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interrupting rest periods

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Well-known member
Jan 22, 2002
I am a part 121 pilot on reserve. The other day I finished a trip at 2300. I was scheduled to be on airport reserve from 0800 to 1530 the following day. No problem with that. At 0530 scheduling called me to inform me they had a trip for me starting at 0755. Does that interrupt my rest period?? (yeah I know i am a dumba$$ for answering the phone!) Could I have told them that because they called me they would have to give me another 8 hours of rest before I would be legal to do anything?
You don't get any help from the regs. FAR 121.471 is the closest thing you will get to help in your scenario and that's only because I assume you went into a reduced rest action.

As to the telephone call, the FAA thinks you are still resting (because you are home or at a hotel). Your contract may help you more. According to our contract, the schedulers can only attempt to contact you ONCE (one-time) during scheduled rest. However, scheduling is very good at their job and I have answered hotel phones thinking it was my wake up call (won't do that any more). When they call my cell, they block their caller ID. Those guys are a barrel of fun to deal with!

In your scenario, you started rest at 2300 (assuming this is an accurate and exact time). However, the call was for a 0755 report. This is 8 hours and 55 minutes of rest. If you were awake at 0530, you could have challenged the scheduler or waited till the end of the day to drop the hammer. If you were to fly less than 8 hours in the next flight day, you are required by 121.471 to get 9 hours of rest reducable to 8.

So you could have done one of three choices:

a.) Said nothing to the scheduler. At 2300 on the next day, you must begin 10 hours of mandatory rest to compensate for the reduced rest from the day before.

b.) Told the scheduler that you want your normal rest and won't be available till 0800. (Pain in the butt for 5 minutes)

c.) Told the scheduler that this would be reduced rest and let them decide what to do with you (i.e. report late or get compensatory rest at the end of the day.)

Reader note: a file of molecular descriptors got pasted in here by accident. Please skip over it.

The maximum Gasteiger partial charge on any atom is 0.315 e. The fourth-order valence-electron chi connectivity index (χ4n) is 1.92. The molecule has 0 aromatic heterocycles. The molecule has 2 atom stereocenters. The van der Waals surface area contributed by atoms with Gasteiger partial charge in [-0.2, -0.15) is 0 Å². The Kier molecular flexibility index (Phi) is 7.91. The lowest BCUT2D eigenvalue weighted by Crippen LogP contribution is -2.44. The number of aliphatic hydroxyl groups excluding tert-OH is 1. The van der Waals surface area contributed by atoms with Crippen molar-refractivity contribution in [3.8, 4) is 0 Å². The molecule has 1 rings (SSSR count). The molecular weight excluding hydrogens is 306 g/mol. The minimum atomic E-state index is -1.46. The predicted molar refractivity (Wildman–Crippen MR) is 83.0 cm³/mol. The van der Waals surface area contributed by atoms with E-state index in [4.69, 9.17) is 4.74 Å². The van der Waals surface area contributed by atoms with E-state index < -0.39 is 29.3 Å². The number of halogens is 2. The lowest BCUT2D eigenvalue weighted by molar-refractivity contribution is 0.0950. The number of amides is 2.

Fly safe -- only you are responsible for your rest and heaven knows that the company will work you like a dog if they can.
The regs state you cannot be ASSIGNED flight duty while on a required rest period so techincally the airline was in violation. If they had called to wish him happy birthday instead it would have been legal
According to our union, and I believe the FAA (no reference) you are on rest unless you are REQUIRED to do something. So, you were not required to answer the phone and therefore were "resting." You chose to answer the phone, but that's another story. Our contract is similar in that they can only attempt contact once, and I believe they are not allowed to block their caller ID for us, because they are required to identify themselves. I always let the voice mail get it, unless I want to talk to them. Then, if it suits me, I'll call them back. If I get a non-caller ID number, I don't answer it, just in case. (They used to try this.) Now, by our contract (and not the regs) once they contact you, you are then obligated to do as told, provided it's legal. Then you get into the other problems talked about by the other poster.

This is why our schedling must assign us a rest period each day of reserve during which they can only attempt contact once. If we are on a duty period, then we are required to answer the phone, or call them back within ten minutes. When I was on reserve, my phone was always broken during that time.
As a former crew scheduler, before the reserve rest rules went into effect, rest-time interruptions were a too-bad scenario.

Now, most contracts have free-from-phone provisions that limit or prohibit rest-time interruptions.